China Travel Guide
Right after Shanghai (now 2016, but previously 2015) and before Dubai (2018), Bulgari Beijing is slated for early 2017, next to the Liangma river in the Embassy District. Its 120 rooms will, apparently, be some of the largest in the Chinese capital. There will also be an Italian restaurant, bar, spa and – wait for it – a private park.
The hotel will be designed by Bulgari’s regular team from Antonio Citterio Patricia Viel and Partners, and the look will be “contemporary Italian”, though there are no renderings yet. But know that Bulgari has high hopes – according to the website, “It is conceived as a link between the discerning traveler in search of nature and art, and the sophisticated elite of Beijing.” Backhanded compliment or clumsy wording? We can’t decide. Either way, let's hope it's not Vulgari.
Kempinski Hotels are now accepting reservations for their largest and their most striking hotel to date in China.
The Sunrise Kempinski Hotel, Beijing is located about an hour’s drive from Beijing’s city center and shares the site of a larger complex of Kempinski managed hotels overlooking the picturesque Yanqi Lake.
The design of the hotel—and this escaped even our eagle eyes—draws inspiration from the rising sun and other symbolism in Chinese culture. The architect, Shanghai Huado Architect Design Company, led a 60-day pow-wow with 60 designers from around the world, seeking a worldly perspective to come up with this unusual design, pictured above.
The 60 designers concluded that the hotel should resemble a scallop (anyone see a snail?) which is a symbol of good fortune in Chinese culture. The large bull’s eye in the center of the hotel’s outside wall represents—we are told—the rising sun, which in turn reflects the rising Chinese economy.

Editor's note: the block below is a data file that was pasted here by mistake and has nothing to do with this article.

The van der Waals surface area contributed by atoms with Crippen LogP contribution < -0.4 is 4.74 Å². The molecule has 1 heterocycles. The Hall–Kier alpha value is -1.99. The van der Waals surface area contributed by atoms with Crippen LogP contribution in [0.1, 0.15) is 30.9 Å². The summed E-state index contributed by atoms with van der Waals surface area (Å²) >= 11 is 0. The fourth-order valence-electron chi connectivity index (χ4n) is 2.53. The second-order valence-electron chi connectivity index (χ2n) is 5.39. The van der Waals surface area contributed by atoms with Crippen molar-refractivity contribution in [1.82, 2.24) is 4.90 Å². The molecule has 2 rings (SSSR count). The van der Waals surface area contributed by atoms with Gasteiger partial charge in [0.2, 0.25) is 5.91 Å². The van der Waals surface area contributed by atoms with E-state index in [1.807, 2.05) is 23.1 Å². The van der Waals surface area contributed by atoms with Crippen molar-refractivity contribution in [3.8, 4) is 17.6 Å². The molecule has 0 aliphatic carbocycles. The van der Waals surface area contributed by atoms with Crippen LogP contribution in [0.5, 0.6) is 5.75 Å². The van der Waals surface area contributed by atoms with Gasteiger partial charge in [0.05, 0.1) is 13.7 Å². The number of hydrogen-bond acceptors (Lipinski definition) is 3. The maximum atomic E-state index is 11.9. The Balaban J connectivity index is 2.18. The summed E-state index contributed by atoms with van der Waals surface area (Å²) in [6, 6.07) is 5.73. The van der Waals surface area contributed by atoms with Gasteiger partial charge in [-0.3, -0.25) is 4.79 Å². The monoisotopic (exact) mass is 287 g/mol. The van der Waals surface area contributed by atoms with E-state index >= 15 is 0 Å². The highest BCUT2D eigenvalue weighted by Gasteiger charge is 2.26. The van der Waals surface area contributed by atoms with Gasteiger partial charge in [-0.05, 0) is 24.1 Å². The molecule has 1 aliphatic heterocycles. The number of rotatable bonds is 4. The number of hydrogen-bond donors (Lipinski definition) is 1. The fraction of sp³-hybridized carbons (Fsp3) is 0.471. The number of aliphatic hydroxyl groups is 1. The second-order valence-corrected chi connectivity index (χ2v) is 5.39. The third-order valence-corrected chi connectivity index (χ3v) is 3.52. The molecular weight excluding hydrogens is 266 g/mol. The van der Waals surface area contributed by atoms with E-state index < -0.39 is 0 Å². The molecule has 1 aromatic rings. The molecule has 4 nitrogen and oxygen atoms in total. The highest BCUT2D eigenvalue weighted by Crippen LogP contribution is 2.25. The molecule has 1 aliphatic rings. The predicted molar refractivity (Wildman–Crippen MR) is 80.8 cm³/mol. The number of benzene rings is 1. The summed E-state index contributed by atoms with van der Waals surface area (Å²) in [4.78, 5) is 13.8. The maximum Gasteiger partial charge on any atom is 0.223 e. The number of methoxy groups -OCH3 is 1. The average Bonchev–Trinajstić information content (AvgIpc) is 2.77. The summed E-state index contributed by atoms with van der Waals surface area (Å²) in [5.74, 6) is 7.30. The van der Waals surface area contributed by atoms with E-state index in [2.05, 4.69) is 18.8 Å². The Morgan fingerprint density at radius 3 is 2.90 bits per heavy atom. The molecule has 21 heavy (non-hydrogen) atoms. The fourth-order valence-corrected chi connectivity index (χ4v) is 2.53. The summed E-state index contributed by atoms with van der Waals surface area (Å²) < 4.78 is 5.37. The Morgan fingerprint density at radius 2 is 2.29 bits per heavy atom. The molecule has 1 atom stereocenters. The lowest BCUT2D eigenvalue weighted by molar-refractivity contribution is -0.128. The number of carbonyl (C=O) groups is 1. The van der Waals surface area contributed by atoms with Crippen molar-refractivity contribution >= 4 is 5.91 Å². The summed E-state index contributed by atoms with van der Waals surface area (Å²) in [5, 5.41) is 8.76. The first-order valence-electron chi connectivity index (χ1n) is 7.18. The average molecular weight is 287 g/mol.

The view from a room at The Upper House
One of Hong Kong's most luxurious hotels, The Upper House, was forced to cancel its Anniversary Party, which was scheduled for Wednesday, October 1, due to the pro-democracy demonstrations in the city's Admiralty and Central districts.
The demonstrations began over the weekend and have carried on today, forcing the city to cancel its fireworks show in honor of National China Day. A central issue for the protestors are the 2017 elections for the city's chief executives. Hong Kong, formerly a British colony, was promised full "universal suffrage" but then China said only candidates fully-vetted by a Beijing-friendly committee could participate. A police crackdown on Sunday involved the use of tear gas, pepper spray and batons but only resulted in having the opposite effect as people, outrage by the use of force, joined the protests .
As the demonstrations continue, more and more of Hong Kong's hotels are being affected. Here's a snapshot taken about an hour ago of the Mandarin Oriental Landmark Hotel:
Hong Kong's top Mandarin hotel is barricaded by protesters. Road access is blocked pic.twitter.com/Bt5NS08atg— Richard Frost (@frostyhk) September 29, 2014
Indeed the hotel has even pulled down steel gates over its entrance:
Not your usual Mandarin Hotel welcome in Hong Kong pic.twitter.com/jVjymRq8MB— Richard Frost (@frostyhk) September 29, 2014
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This: The Castle Dalian, one of the latest additions to Starwood’s Luxury Collection (or at least that’s how we like to imagine the creative process went). Especially in CGI rendering, it has a more than a touch of Dreamworks to it, but it’s very real, and has hotel rooms inside that you can book. Check out the understated minimalism (not) you will find inside below.